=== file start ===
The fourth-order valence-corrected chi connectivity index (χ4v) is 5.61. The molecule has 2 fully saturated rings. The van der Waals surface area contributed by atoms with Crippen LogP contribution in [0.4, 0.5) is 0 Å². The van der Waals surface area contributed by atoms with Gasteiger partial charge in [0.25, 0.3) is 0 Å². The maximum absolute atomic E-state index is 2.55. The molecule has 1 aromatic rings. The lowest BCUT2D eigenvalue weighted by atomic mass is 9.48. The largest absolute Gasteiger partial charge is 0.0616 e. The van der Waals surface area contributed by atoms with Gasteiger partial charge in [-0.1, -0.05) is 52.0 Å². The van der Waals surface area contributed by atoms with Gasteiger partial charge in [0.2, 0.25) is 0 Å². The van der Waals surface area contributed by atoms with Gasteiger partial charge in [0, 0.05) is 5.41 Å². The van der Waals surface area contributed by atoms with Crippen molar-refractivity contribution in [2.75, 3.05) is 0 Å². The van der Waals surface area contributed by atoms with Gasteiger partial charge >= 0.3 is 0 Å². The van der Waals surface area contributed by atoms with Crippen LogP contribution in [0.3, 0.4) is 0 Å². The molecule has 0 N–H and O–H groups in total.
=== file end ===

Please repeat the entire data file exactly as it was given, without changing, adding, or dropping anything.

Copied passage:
The fourth-order valence-corrected chi connectivity index (χ4v) is 5.61. The molecule has 2 fully saturated rings. The van der Waals surface area contributed by atoms with Crippen LogP contribution in [0.4, 0.5) is 0 Å². The van der Waals surface area contributed by atoms with Gasteiger partial charge in [0.25, 0.3) is 0 Å². The maximum absolute atomic E-state index is 2.55. The molecule has 1 aromatic rings. The lowest BCUT2D eigenvalue weighted by atomic mass is 9.48. The largest absolute Gasteiger partial charge is 0.0616 e. The van der Waals surface area contributed by atoms with Gasteiger partial charge in [-0.1, -0.05) is 52.0 Å². The van der Waals surface area contributed by atoms with Gasteiger partial charge in [0.2, 0.25) is 0 Å². The van der Waals surface area contributed by atoms with Gasteiger partial charge in [0, 0.05) is 5.41 Å². The van der Waals surface area contributed by atoms with Crippen molar-refractivity contribution in [2.75, 3.05) is 0 Å². The van der Waals surface area contributed by atoms with Gasteiger partial charge >= 0.3 is 0 Å². The van der Waals surface area contributed by atoms with Crippen LogP contribution in [0.3, 0.4) is 0 Å². The molecule has 0 N–H and O–H groups in total.